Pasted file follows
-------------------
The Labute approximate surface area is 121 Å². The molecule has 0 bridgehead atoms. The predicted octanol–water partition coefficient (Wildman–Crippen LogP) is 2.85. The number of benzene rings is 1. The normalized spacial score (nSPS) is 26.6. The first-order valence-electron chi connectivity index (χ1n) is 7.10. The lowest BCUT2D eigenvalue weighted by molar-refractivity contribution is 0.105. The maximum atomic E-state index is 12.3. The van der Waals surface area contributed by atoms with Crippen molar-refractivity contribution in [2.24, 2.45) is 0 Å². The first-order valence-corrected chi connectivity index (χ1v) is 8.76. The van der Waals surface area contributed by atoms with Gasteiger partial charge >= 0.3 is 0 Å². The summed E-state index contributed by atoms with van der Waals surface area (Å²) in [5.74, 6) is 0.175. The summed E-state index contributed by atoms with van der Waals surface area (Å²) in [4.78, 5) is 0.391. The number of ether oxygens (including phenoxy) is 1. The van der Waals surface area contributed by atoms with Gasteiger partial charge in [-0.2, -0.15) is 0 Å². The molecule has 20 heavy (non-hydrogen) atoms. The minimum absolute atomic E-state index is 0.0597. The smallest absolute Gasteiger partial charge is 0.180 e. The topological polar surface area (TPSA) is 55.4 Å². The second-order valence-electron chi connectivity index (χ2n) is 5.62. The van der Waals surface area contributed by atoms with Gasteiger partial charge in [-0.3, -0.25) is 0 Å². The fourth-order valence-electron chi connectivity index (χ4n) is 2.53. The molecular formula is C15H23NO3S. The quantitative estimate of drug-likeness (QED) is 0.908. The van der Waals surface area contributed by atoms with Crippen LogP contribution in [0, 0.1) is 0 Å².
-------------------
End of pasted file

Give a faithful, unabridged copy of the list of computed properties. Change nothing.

The Labute approximate surface area is 121 Å². The molecule has 0 bridgehead atoms. The predicted octanol–water partition coefficient (Wildman–Crippen LogP) is 2.85. The number of benzene rings is 1. The normalized spacial score (nSPS) is 26.6. The first-order valence-electron chi connectivity index (χ1n) is 7.10. The lowest BCUT2D eigenvalue weighted by molar-refractivity contribution is 0.105. The maximum atomic E-state index is 12.3. The van der Waals surface area contributed by atoms with Crippen molar-refractivity contribution in [2.24, 2.45) is 0 Å². The first-order valence-corrected chi connectivity index (χ1v) is 8.76. The van der Waals surface area contributed by atoms with Gasteiger partial charge >= 0.3 is 0 Å². The summed E-state index contributed by atoms with van der Waals surface area (Å²) in [5.74, 6) is 0.175. The summed E-state index contributed by atoms with van der Waals surface area (Å²) in [4.78, 5) is 0.391. The number of ether oxygens (including phenoxy) is 1. The van der Waals surface area contributed by atoms with Gasteiger partial charge in [-0.2, -0.15) is 0 Å². The molecule has 20 heavy (non-hydrogen) atoms. The minimum absolute atomic E-state index is 0.0597. The smallest absolute Gasteiger partial charge is 0.180 e. The topological polar surface area (TPSA) is 55.4 Å². The second-order valence-electron chi connectivity index (χ2n) is 5.62. The van der Waals surface area contributed by atoms with Gasteiger partial charge in [-0.3, -0.25) is 0 Å². The fourth-order valence-electron chi connectivity index (χ4n) is 2.53. The molecular formula is C15H23NO3S. The quantitative estimate of drug-likeness (QED) is 0.908. The van der Waals surface area contributed by atoms with Crippen LogP contribution in [0, 0.1) is 0 Å².